Spire Southampton Hospital, Hampshire’s largest private hospital became the first private hospital in the UK to perform a new ground breaking treatment for cancer of the liver. Dr Brian Stedman, Consultant Interventional Radiologist is now one of Europe’s leaders and the only operator in the UK to provide chemosaturation therapy which has shown hepatic progressive-free survival in patients with ocular melanoma where the cancer has spread to the liver (Delcath, 2010). This technique has also been trialed on other forms of metastatic disease. Since 2010 procedural refinements have been made and a second generation filter has been developed, producing an improved safety profile. This second generation filter is used as standard in all these procedures across Europe now.
Chemosaturation therapy, also known as percutaneous hepatic perfusion (PHP), allows for very high concentrations of chemotherapy to be delivered directly to the liver in isolation that can target not only visualised tumours, but even those that are non-visualised. Once the liver has been saturated in the chemotherapy, the blood is haemofiltrated to remove as much of the chemotherapy agent as possible to minimise systemic toxicity and the associated side effects that comes with conventional delivery methods of chemotherapy.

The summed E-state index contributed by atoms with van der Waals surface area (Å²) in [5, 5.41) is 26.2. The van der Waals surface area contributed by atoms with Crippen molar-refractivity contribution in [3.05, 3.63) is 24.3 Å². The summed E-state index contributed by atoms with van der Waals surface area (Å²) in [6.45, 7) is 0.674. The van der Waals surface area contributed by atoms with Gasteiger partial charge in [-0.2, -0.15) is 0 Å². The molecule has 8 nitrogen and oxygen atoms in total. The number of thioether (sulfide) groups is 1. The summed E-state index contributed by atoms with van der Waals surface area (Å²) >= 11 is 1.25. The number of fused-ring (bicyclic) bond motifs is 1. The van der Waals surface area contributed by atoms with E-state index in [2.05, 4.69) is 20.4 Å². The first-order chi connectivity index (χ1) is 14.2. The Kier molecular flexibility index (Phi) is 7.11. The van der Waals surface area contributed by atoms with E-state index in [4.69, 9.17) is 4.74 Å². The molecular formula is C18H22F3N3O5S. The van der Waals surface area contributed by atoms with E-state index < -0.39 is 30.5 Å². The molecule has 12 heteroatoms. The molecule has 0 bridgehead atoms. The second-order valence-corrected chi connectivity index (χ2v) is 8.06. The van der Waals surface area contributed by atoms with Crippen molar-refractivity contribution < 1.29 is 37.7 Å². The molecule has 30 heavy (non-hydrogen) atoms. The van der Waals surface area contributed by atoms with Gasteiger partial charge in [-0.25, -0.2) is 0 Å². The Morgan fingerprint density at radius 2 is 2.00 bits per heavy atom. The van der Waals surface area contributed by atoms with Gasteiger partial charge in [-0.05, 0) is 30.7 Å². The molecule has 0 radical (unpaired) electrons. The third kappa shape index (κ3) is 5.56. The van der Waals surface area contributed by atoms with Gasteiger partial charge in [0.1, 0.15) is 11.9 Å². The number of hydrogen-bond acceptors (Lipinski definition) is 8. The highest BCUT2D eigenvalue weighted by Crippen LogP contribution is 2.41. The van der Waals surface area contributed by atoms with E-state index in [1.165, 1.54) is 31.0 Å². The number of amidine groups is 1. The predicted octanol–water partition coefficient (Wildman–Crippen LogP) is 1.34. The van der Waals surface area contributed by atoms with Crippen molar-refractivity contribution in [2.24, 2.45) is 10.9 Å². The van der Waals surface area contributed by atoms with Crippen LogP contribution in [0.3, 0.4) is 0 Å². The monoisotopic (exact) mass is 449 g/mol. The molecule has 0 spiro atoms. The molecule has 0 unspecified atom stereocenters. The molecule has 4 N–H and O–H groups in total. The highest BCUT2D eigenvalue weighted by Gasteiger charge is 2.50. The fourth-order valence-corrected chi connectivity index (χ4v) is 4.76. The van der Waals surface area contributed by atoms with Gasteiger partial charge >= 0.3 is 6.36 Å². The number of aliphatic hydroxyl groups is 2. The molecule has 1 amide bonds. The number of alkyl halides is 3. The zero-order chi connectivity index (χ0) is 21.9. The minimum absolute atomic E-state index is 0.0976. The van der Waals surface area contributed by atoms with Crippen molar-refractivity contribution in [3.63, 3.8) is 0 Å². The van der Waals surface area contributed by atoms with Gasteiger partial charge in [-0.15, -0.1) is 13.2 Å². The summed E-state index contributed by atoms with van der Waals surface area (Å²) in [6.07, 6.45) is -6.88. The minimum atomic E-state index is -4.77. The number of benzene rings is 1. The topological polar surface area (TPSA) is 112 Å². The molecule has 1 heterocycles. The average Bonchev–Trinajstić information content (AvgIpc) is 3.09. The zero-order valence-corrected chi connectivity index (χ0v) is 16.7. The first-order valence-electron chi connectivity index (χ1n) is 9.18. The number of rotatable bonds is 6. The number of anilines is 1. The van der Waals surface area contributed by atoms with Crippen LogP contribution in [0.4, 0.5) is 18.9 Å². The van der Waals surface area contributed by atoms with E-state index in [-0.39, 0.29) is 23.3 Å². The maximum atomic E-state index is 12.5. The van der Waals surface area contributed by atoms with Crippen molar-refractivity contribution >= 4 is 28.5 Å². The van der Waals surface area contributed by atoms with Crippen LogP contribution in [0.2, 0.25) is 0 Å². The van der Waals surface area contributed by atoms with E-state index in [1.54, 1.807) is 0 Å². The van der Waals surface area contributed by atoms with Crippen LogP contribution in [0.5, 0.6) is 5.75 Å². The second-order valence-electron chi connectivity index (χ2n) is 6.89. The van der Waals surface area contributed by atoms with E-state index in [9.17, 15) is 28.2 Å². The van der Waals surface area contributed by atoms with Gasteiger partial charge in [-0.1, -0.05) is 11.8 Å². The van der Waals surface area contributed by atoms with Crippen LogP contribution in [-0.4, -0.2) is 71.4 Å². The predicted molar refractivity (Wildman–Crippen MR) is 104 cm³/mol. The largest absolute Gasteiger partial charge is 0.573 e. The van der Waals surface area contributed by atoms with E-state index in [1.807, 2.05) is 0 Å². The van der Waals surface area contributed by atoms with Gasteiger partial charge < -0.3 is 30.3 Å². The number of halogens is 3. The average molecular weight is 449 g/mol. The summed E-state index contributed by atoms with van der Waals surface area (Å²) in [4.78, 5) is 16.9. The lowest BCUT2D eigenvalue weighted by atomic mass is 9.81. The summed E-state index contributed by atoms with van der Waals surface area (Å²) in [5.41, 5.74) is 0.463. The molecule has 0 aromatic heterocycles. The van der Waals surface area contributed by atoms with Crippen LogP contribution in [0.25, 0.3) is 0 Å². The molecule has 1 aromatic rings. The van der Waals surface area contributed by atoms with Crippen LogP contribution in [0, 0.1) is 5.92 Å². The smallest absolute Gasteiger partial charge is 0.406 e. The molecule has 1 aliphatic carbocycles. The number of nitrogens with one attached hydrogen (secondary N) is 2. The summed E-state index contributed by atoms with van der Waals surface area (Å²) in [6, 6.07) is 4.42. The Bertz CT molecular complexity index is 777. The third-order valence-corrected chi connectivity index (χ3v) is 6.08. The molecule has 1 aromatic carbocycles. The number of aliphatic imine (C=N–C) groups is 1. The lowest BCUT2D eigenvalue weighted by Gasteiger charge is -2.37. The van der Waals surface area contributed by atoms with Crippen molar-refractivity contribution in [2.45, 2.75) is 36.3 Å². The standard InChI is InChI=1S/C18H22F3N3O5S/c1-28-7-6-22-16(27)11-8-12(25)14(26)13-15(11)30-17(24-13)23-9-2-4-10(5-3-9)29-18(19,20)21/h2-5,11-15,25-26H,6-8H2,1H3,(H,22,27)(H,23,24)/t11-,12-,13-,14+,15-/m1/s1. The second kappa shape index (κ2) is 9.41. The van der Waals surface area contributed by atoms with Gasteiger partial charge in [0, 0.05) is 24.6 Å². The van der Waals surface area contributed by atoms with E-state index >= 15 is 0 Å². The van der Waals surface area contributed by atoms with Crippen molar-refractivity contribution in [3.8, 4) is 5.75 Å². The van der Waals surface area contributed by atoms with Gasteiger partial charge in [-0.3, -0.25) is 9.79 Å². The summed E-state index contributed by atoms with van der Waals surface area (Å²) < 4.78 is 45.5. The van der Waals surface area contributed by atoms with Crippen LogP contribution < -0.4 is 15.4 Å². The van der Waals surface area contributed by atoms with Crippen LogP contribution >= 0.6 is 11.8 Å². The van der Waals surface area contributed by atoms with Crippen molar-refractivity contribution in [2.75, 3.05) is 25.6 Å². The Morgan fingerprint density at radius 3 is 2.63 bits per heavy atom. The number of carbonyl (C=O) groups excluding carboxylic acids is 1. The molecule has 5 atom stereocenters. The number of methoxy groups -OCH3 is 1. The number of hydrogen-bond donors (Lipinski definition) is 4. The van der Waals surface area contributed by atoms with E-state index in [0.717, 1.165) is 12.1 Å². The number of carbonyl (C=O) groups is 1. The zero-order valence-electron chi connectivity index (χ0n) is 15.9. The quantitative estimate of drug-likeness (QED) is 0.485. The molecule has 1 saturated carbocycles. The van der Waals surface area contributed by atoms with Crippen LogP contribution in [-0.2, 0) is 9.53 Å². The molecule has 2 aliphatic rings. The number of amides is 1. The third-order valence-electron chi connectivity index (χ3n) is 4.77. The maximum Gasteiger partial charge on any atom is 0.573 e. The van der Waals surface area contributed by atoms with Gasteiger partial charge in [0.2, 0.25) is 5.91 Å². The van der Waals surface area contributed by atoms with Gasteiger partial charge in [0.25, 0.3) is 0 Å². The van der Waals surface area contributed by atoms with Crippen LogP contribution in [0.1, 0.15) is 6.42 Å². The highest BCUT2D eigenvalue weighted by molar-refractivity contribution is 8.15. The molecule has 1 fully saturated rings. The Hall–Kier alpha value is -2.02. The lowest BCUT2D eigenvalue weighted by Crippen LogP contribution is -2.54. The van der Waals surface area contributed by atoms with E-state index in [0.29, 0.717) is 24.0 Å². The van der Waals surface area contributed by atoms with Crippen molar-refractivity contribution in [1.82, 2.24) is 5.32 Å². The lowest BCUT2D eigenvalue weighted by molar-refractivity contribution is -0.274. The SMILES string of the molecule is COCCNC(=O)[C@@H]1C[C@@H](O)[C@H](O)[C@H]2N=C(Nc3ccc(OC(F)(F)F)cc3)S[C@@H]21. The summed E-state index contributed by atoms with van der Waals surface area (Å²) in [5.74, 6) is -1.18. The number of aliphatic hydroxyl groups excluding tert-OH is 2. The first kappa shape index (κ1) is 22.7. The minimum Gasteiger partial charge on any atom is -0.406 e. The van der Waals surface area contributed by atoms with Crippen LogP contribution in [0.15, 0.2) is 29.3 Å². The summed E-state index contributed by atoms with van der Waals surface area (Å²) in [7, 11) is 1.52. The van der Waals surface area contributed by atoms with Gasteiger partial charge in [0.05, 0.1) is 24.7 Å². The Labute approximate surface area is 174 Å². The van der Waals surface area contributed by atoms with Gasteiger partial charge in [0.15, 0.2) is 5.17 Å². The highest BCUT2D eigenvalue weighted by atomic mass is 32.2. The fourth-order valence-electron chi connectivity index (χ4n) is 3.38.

The procedure is minimally invasive without the need for surgery and is performed using X-ray guidance in an interventional catheter suite. Two balloons are inflated in the inferior vena cava (IVC) close to the entrance of the heart to isolate the liver’s blood supply via a catheter inserted into a vein in the groin. Another catheter is inserted via an artery in the groin and this is placed into the artery that supplies blood to the liver. Through this catheter the chemotherapy agent is delivered for 30 minutes targeting all the tumours within the liver. After 30 minutes the contaminated blood from the liver is drained out of the body into a specially designed filter that removes up to 98% of the chemotherapy agent before the blood is flushed back into the body. The balloons are then deflated and the catheters are removed.
The procedure lasts four to five hours and involves a large multi-disciplinary team led by Dr Stedman. Following the procedure there is a two to four day stay in hospital before discharge.
This treatment is offered to self-pay patients and is also available to some insured patients on a case per case basis. The hospital has already had success negotiating with BUPA and insurers from Ireland.
If you would like any more information on this treatment then visit our web page or contact Mandy Chris or phone 02380 914458.